Their strategy started by few years ago by Palestinian Prime Minister Salam Fayyad who embarked on building and cleaning up the state institutions and apparatus as a prerequisite to gain diplomatic recognition. Fayyad’s work is a critical component of the Palestinians strategy because under international law, and in order for state to be recognized as a sovereign and independent by the international community it has to have permanent population, which the Palestinian do, recognized national borders, even if they are occupied, and sound financial institutions. These elements have been achieved under Fayyad with remarkable success as evident when the EU recently certified the Palestinian financial and economic institutions as fit to be state institutions.

In addition, the PA diplomatic strategy, in preparing for an eventual UN vote, focused on gaining diplomatic recognition from the vast majority of the Latin American countries with remarkable success. Almost of all of the Latin American countries have recognized the Palestinian state on 1967 borders, with exception of Columbia which said that it will recognize a Palestinian state only after a peace settlement is reached. Mexico also did not follow other Latin American states but maintains its support for a two state solution. The latest Palestinian diplomatic effort thus resulted in increasing the number of states that recognize Palestine as a state to 114.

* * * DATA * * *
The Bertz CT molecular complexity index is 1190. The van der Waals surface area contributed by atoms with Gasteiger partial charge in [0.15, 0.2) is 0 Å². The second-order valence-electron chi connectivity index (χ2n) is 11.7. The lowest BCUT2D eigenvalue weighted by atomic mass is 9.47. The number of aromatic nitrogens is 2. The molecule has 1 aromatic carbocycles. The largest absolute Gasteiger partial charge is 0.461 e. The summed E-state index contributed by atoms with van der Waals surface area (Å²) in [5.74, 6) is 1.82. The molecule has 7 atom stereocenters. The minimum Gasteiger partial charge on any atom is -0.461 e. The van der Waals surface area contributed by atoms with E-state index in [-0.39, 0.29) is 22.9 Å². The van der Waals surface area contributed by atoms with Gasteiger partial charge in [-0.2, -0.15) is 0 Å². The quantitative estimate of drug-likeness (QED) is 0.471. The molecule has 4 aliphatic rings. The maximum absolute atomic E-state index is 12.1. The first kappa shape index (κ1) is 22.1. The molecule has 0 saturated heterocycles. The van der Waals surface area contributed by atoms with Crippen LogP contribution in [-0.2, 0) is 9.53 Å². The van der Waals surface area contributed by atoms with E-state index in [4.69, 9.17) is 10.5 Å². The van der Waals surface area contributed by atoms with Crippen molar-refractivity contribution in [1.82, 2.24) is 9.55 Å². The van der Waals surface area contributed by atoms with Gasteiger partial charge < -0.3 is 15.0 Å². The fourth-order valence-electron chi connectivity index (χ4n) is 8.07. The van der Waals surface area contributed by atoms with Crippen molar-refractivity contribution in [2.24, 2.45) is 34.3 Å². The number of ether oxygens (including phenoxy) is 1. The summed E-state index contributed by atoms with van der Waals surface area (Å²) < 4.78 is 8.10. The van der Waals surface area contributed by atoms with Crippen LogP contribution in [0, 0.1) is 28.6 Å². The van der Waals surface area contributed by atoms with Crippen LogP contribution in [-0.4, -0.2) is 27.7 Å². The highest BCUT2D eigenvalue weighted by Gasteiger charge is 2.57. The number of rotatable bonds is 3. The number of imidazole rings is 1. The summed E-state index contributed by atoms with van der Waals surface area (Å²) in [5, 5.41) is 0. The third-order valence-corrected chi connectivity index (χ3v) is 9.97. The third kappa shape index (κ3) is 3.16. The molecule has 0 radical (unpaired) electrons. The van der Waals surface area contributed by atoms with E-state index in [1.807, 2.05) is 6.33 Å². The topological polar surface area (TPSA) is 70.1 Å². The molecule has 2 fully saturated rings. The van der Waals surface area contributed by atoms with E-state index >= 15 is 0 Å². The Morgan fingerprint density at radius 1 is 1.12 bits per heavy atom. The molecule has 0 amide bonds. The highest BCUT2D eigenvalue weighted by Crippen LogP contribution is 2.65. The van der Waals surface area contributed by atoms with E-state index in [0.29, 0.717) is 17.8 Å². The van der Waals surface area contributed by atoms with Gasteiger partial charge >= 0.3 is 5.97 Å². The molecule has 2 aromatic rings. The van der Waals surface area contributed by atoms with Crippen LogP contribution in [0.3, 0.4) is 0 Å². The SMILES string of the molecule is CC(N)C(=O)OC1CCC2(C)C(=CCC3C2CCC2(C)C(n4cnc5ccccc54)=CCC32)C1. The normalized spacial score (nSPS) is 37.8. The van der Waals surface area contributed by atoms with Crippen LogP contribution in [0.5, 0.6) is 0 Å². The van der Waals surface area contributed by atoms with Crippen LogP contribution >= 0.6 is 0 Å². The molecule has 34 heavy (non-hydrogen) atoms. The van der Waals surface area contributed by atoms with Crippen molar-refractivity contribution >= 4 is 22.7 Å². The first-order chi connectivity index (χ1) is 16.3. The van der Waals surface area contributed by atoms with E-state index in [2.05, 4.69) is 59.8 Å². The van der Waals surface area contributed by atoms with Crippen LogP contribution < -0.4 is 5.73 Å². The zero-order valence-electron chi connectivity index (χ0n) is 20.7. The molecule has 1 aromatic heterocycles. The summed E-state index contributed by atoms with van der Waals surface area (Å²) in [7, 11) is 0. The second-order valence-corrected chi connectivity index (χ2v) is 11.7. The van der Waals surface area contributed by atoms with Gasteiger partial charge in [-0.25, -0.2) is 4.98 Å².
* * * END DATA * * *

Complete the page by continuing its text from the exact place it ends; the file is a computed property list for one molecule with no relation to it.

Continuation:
The Fatah-Hamas reconciliation agreement is also a critical element of the PA strategy because without such an agreement which will supposedly unify the Palestinian government in Gaza and the West Bank, Israel can claim that the Palestinians have not one government but two, therefore complicating the Palestinian diplomatic efforts.

The Palestinian strategy at the UN will start by submitting an application to the UN Security Council (UNSC) sometime in the next few weeks. The Security Council, then, will conduct a procedural vote to whether approve the application and refer it to the UN General Assembly (UNGA) for a full vote by member states or the application will be vetoed down by one of the permanent 5 members’ states.